The city is on the way to establish a ‘whistle-blower’ policy to establish avenues for city employees to report what they may see as illegal government activity. During the committee of the whole session on Tuesday the council approved the proposed policy. It will be considered for formal approval at the next business meeting.
City legal counsel Patrick O’Connell said if a complaint is made then there would need to be an investigation to determine the factual circumstances for the council to consider. He said the policy is based on experience and what’s worked best and to that prompt action is taken to remedy whatever the circumstance is and at the same time to protect the complaining party.
O’Connell said the city may want to consider an independent investigator if a claim is made. He said there would be a finding of factual determinations and the city would have to determine what to do and whether any action was warranted. He says there would be circumstances where the city would have to act because there has been a determination something improper has been done and there would be circumstances where the facts don’t justify that kind of action. O’Connell said in those cases it would be a judgment call and would be based on human judgment in those situations.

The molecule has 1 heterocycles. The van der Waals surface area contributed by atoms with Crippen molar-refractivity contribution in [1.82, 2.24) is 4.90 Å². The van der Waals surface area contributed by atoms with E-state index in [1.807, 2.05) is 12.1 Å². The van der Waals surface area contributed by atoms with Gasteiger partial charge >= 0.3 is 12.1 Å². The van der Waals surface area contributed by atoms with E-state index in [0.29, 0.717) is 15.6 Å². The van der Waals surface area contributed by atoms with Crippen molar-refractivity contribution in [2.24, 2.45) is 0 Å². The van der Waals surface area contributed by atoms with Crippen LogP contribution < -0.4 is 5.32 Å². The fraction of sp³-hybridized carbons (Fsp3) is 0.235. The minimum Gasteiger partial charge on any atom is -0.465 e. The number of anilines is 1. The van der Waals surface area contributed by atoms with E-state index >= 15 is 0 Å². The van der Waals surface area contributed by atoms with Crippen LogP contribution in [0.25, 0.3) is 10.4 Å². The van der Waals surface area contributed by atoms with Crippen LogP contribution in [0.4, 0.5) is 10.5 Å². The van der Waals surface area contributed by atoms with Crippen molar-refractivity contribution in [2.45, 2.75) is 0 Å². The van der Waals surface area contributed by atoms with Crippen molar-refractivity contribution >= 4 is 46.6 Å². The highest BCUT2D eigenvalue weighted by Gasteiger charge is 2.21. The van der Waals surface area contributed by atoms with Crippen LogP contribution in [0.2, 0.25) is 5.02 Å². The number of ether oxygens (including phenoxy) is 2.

The policy, according to the city legal counsel, describes illegal government activity and the policy is not about employee grievance issues.
O’Connell said as city attorney he would likely only get involved if the case ends up a legal matter in court. Initially any issues would be directed to the City Administrator to begin the review process.
The policy was developed by City Administrator Jessica Kinser based on other city’s policies with some adjustments by the city’s legal counsel.
Kinser said the city’s strategic planning discussions had this type of policy as a priority.